Dawson County was named for Nebraska pioneer Jacob Dawson by proclamation of Governor William James in 1871. Three major communities were settled in the county in the mid-to-late 1800s.
While traveling across the Nebraska plains on the Union Pacific Railroad, John J. Cozad spotted a sign that read: 100th Meridian. He could foresee the future buildings, envisioning a street named Meridian Avenue. Pursuing his dream, he purchased 40,000 acres of land from the railroad in the fall of 1873 to found the town of Cozad.
Mr. Cozad was an accomplished gambler with a temper, haughty pride and little tact. He shot and killed a local man during an argument and fled town during the night. His family soon followed. Later, it was discovered that they had changed their names and moved to New Jersey. The youngest son would become Robert Henri, a famous artist and art teacher in New York. In 1983, the Robert Henri Foundation purchased the family home and restored it. It is now known as the Robert Henri Museum and Historical Walkway.
Olof Bergstrom, a native of Sweden, founded Gothenburg in 1882, naming it after the city of Goteborg, Sweden. Bergstrom initially laid out two additions. Then to ensure its growth, he made several trips to Sweden to recruit residents to the area, assuring them they would not have to learn the English language.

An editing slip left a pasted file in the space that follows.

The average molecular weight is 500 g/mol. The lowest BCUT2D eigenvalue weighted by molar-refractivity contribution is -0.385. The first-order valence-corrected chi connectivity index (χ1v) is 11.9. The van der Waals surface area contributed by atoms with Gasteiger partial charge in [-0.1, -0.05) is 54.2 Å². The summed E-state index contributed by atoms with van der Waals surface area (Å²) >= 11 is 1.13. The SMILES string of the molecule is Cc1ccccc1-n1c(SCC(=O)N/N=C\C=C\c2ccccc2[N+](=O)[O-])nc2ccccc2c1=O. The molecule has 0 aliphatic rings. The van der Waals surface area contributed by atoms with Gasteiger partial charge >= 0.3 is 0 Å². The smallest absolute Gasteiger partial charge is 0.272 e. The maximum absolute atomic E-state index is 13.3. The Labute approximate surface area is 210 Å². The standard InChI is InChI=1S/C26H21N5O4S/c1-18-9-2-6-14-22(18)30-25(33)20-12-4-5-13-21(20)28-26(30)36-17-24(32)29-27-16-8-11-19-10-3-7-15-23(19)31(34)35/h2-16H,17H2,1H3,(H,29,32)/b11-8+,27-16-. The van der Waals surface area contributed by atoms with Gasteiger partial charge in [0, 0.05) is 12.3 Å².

Reverend William Ehmen also pioneered the area by plotting his own addition to the town and recruiting German immigrants. Names of businesses, mailboxes and school rosters show that these Swedish and German influences are still prevalent today. The population of Gothenburg is 3,700. Gothenburg was named an All-American City in 1991 and again in 1993 and was also recognized Nebraska Community of the Century in 1999.
What began as a frontier trading post established by Daniel Freeman in 1860 is the county seat today. Although hostile relations with Native Americans caused the Freemans to flee to Fort Kearny and leave behind their business, the location was too prime to abandon for long. After the Union Pacific Railroad tracks were laid, the area attracted many new settlers, who soon called their town Plum Creek.
The Olives, a prominent Texas family, introduced cattle ranching to the hills. This economic base remains strong in the area today, through cattle feeding and corn and alfalfa fields.
Based on 2002 figures, Dawson County has a population density of less than 24 persons per square mile. Of Dawson County’s total 648,269 acres, 622,805 acres (96.1 percent) of land is farms. Of that 96.1 percent figure, 53 percent is cropland with corn and soybeans as the leading grain commodities in the county.
For Dawson County to continue to grow and prosper, it needs to capitalize on its resources and assets and leverage them into long-term successes. Open spaces, water, grain, grasslands and hard-working people are our areas of strength. Economic viability for producers of all sizes enhances rural economic development. Looking for ways to diversify and receive more return on their investments, Dawson County producers are into specialty markets such as grapes, buffalo, popcorn and food-grade corn, just to name a few items. The transportation, financing, warehousing and processing of these products all create additional investment in the economy of the county.